Your savings will quickly add up: $100 a month totals $1,200 a year - plus interest. Think what setting aside $200 a month or more would do.

Credit can be seductive. Some recent graduates fall for unusually low introductory interest rates, forgetting, or ignoring, the fact that market rates soon apply. Don't sign up for a credit card offered at the cash register by department or specialty stores. Many retailers offer 10% off the purchase if you open an account that day, knowing they'll make it up on interest payments if you don't pay the balance in full each month. Some recent graduates open multiple accounts, believing they're smart to save 10% on a string of purchases. But keep in mind that each application requires a credit check and too many inquiries can lower your credit score, driving up the cost of future loans.

Think: How many credit cards do you need? A Visa (V) or MasterCard (MA) issued by a major bank such as JPMorgan Chase (JPM), Wells Fargo (WFC), Bank of America (BAC) or Wachovia (WB) will cover you in most cases. Many cards also serve as a debit and ATM card, providing all the basic financial services you'll need.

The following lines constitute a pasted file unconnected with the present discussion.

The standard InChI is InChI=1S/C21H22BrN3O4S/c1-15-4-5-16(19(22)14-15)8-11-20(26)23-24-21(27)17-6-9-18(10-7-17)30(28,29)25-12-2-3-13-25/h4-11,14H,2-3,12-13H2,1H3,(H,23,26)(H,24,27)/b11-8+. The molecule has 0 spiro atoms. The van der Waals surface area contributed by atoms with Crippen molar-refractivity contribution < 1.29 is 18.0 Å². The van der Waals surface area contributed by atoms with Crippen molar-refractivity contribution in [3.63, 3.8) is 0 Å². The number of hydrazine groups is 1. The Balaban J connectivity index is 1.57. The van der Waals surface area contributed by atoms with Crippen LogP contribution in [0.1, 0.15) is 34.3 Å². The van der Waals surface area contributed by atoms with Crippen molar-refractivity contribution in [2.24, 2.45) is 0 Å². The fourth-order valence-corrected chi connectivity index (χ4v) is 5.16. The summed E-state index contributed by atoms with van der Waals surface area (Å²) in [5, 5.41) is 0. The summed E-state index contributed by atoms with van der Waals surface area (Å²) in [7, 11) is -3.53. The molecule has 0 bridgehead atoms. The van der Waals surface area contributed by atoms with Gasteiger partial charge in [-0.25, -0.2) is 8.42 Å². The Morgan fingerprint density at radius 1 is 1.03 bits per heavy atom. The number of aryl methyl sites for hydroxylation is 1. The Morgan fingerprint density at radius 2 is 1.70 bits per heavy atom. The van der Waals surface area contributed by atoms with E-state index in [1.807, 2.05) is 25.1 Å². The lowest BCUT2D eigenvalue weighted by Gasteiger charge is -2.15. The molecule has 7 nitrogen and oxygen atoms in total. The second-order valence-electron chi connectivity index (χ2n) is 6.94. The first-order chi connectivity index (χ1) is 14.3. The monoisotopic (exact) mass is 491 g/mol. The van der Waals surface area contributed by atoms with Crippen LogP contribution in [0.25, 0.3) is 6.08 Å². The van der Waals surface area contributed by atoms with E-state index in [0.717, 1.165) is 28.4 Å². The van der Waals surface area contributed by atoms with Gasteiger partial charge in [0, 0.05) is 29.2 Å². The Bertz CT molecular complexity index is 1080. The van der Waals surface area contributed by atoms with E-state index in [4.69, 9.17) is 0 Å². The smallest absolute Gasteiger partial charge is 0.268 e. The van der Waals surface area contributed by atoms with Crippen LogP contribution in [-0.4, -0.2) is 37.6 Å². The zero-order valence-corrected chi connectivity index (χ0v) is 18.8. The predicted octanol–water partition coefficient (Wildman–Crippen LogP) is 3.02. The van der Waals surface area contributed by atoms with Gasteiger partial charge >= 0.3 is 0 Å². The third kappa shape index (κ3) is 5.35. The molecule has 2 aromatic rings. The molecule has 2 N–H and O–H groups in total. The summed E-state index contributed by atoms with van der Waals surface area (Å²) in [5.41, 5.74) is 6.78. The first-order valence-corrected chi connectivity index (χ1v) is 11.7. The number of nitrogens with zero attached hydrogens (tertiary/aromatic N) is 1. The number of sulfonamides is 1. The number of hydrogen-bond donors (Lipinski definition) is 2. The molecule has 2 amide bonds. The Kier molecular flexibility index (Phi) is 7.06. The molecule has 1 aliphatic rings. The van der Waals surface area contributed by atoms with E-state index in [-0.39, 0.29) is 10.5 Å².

You may want a card from a major oil company such as Chevron (CVX), ExxonMobil (XOM) or ConocoPhillips (COP), but most stations now take bank credit cards at the pump so it's probably unnecessary. In any case, shop for gasoline on price. Don't buy a particular brand because you have that company's credit card.

Limiting the number of cards you carry also cuts the risk of identity theft and makes it easier to close existing accounts if the cards are lost or stolen.

Be sure to pay the balance due on your credit card in full each month. This will strengthen your credit rating and you'll avoid the monthly finance charge of 20% or more that will eat you alive if you carry a balance from month to month.

Learn the difference between "smart" and "stupid" debt. The first gives you a long-term advantage, such as a student loan to complete your degree or a mortgage to buy your first house. It's stupid to run up credit card debt for groceries, household supplies, dinner or entertainment because the interest charge increases the cost and spreading payments over several months will hammer your credit rating.

If money lands in your hands from a birthday gift, inheritance or tax refund, think about using it to reduce debt, especially if you're carrying a hefty balance on your credit card. If debt is under control, consider adding the money to your savings account. Avoid the temptation to treat the windfall as mad money to be spent on foolishness.

Keep your personal finances as simple as possible. Handling your money wisely in the real world isn't difficult if you limit spending, pay your bills on time and remember Henry David Thoreau's observation: "We are happy in proportion to the things we can do without."